LONDON (Reuters) – Glencore expects second-half operating profit at its trading arm to fall sharply from the previous six months to $1.6 billion, it said on Friday, but it remains on track for a record 2022 performance on the back of high oil and coal prices.
Earnings before interest and tax (EBIT) in the first half reached $3.7 billion, with a long-term annual outlook range between $2.2 billion and $3.2 billion.
“Glencore expects a significantly reduced, but still above average, H2 marketing result … This will likely be taken as a slight disappointment by the market,” said Tyler Broda at RBC Capital Markets.
Glencore’s share price fell 3.4% by 0749 GMT.
Jefferies analysts expect a large full-year capital return from Glencore between $5 billion and $10 billion, partly because thermal coal prices remain elevated by the world’s scramble for energy supply even as the global economy slows. Glencore both mines and trades the fossil fuel.
Supply chain issues in Kazakhstan as a result of the Ukraine war and extreme weather conditions that affected some mines in Australia led Glencore to cut its full-year production targets for coal, zinc and nickel.
However, it reported a 7% increase in coal production for the first nine months of the year at 81.9 million tonnes, driven by its Cerrejon mine in Colombia, where production is expected to surpass last year’s 103 million tonnes. The company projects production of at least 110 million tonnes for the year.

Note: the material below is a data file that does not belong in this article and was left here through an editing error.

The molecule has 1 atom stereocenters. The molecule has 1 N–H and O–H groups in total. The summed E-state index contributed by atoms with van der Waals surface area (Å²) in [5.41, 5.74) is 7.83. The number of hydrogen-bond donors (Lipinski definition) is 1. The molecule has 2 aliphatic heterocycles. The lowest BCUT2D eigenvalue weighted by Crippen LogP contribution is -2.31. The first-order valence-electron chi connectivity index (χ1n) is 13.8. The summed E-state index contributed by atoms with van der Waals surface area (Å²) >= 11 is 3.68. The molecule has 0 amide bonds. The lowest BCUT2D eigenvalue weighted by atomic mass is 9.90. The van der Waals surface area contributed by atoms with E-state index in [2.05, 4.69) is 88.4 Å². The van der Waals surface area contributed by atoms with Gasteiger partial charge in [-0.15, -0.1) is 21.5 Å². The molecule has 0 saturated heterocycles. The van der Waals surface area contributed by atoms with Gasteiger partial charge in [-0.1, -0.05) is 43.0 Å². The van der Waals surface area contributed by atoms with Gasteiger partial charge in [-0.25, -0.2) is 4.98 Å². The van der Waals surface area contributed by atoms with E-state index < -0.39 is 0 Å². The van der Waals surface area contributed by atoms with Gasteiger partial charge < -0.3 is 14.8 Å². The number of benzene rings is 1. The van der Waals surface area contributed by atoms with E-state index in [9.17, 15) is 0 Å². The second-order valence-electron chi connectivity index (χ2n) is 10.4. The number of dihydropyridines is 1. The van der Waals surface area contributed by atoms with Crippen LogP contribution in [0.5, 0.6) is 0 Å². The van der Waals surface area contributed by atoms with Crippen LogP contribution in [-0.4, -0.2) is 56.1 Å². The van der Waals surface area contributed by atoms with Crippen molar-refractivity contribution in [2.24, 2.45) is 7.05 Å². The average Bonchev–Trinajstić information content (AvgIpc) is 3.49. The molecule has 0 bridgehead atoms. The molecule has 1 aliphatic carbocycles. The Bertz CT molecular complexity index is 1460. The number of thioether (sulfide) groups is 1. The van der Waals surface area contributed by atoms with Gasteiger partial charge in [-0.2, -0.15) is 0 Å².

However, it reported a 7% increase in coal production for the first nine months of the year at 81.9 million tonnes, driven by its Cerrejon mine in Colombia. Total production is expected to surpass last year’s 103 million tonnes to at least 110 million tonnes for the year.
Copper output fell 14% to 770,500 tonnes, partly owing to continued reduced output from the Katanga mine in the Democratic Republic of Congo (DRC).
In July Glencore cut its full-year copper guidance to 1.06 million tonnes, down from a previous forecast of 1.11 million tonnes, citing geotechnical problems at the Katanga open-pit operation.
(This story has been corrected to say production figures are total output, not for Cerrejon mine only, in seventh paragraph)
(Reporting by Clara Denina and Muhammed Husain; Editing by Barbara Lewis and David Goodman)